Sullied Spices and Transitioning Out of Trans Fats for Good
ADDITIONAL CONTRIBUTORS Tanya Silverman

By Tanya Silverman

Image courtesy of Wikimedia Commons.

Two recent headline-grabbing Food and Drug Administration (FDA) announcements have cast a needed spotlight on the efforts and jurisdiction of an otherwise overlooked regulatory agency. First, that 12 percent of imported spices are contaminated. Second, that the FDA intends to ban trans fats from the national diet.

As far as the spice report, the FDA finding stated that 12 percent of imported spices were found to contain items like rodent hairs, insects and insect parts, and that 7 percent were contaminated with salmonella. The report brought up that most American spices are imported, and that most of the contaminated spices originated from India and Mexico.

“This is an old problem,” says Jonathan Emord, a lawyer who practices food and drug law. “Imports from Mexico, India, and China have had problems with contamination of salmonella and the presence of impurities resulting from rodent infestation, bug infestation, even human fecal matter, and E. Coli.”

Emord argues that executing an overarching condemnation of domestic spice importers is not the answer, as it is unfair to subject the entire industry to accusations and implement new standards where “they must spend more money or resources to do different types of testing.” He believes a better strategy would be to increase “consumer pressure and public awareness.” If individual buyers and importers are more apt to not buy products from places like Mexico and India (and make a point of it), such action will cause exporters to take notice and adhere to higher sanitation standards.

Artificial trans fats – also known as partially hydrogenated oils, additives put into foods to increase flavor stability and prolong shelf life – have been subject to the FDA’s attention because they decrease what is considered to be good cholesterol and increase bad cholesterol, which puts people at risk for heart disease. Emord points out, however, that although the FDA just announced that they plan to eliminate artificial trans fats, the substance is something that manufacturers have been phasing out over the past two decades.

“Right now, it’s only a minority of the products from 20 years ago that continue to have trans fats in them,” Emord says.

American trans fats consumption has certainly decreased — even McDonalds stopped using them in 2008. Some of the processed products that still contain trans fat as a component, though, include margarines, frostings, coffee creamers, frozen pizzas, cakes, and pies.

The FDA says that it will eventually give manufacturers a timeline to figure out how to replace artificial trans fats in their products – but will eliminating them from these foods make Americans healthier?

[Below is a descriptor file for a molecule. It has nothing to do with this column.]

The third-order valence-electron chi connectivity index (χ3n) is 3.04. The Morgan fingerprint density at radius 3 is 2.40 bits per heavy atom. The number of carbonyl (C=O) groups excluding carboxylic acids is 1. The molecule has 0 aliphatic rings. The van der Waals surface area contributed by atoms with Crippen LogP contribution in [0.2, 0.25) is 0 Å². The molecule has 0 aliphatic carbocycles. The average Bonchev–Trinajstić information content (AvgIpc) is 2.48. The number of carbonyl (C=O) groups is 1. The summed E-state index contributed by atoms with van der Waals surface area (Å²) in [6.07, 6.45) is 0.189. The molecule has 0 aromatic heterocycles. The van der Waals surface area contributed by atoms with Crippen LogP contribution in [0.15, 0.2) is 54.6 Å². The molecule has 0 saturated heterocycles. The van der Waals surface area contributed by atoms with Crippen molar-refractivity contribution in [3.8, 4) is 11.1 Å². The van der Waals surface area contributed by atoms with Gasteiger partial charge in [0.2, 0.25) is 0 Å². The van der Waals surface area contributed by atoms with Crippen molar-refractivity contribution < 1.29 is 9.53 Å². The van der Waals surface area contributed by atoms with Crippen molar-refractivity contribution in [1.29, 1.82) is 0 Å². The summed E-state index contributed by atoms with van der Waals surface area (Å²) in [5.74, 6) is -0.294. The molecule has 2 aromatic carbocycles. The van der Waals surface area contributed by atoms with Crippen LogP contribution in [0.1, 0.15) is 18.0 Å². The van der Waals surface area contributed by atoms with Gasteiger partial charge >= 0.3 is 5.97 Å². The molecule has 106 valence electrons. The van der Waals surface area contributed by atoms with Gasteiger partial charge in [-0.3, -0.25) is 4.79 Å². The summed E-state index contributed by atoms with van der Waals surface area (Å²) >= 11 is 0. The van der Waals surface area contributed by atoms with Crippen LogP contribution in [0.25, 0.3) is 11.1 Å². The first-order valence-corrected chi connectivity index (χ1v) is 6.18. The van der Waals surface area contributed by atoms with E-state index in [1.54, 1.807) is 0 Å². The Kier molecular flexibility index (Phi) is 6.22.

Karen Ansel, MS, RDN, a spokesperson for the Academy of Nutrition and Dietetics and the co-author of The Calendar Diet: A Month By Month Guide to Losing Weight While Living Your Life offers her nutritionist insight on trans fat consumption to BTR.

Ansel agrees with the overwhelming scientific evidence that states there are no health benefits to trans fats. In terms of what their prospective replacements will be if and when they are ultimately phased out, Ansel advises American consumers to be wary of certain ingredients that can still be harmful to their health.

“Coconut oil and palm oil are sometimes used in place of trans fats, but they aren’t much healthier. Consumers need to know that these are still high in saturated fat which we still want to avoid because it raises cholesterol levels in our blood which can lead to heart disease,” she tells BTR.

Ansel adds that noting the saturated fat content is a smart idea when examining the ingredient list and nutritional information of a food.

Though the FDA seeks to eliminate artificial trans fats, there are still naturally occurring trans fats in other foods that would not be subject to such a regulation.

“The number of naturally occurring trans fats in our foods is much smaller than the number of artificial partially hydrogenated fats,” explains Ansel. “That said, foods like red meat, full fat milk, and cheese are high in saturated fat which we know increases blood cholesterol levels and can lead to heart disease so we should still limit these in favor of foods with healthier fats.”

She explains that the healthiest fats are “monounsaturated fats” which are found in “avocados, olives, olive oil, and nuts.” Omega-3 fatty acids are also beneficial, “which we can get from fatty fish and in lesser amounts from chia seed, flax seed, walnuts, and canola oil.”

When asked to comment about the particular foods that contain high amounts of artificial trans fats, she suggests for consumers to consider components holistically, as “most foods high in artificial trans fats usually travel with other ingredients that are also a concern health-wise such as sugar, salt, and saturated fats. Avoiding most other foods high in artificial trans fats such as donuts, frosting, and creamers is a smart move as these are unhealthy for lots or reasons.”

In light of all the regulations that have been proposed (or already exist), for consumers who wish to be healthy, safe consumers, a great deal still depends on personal education and individual action.

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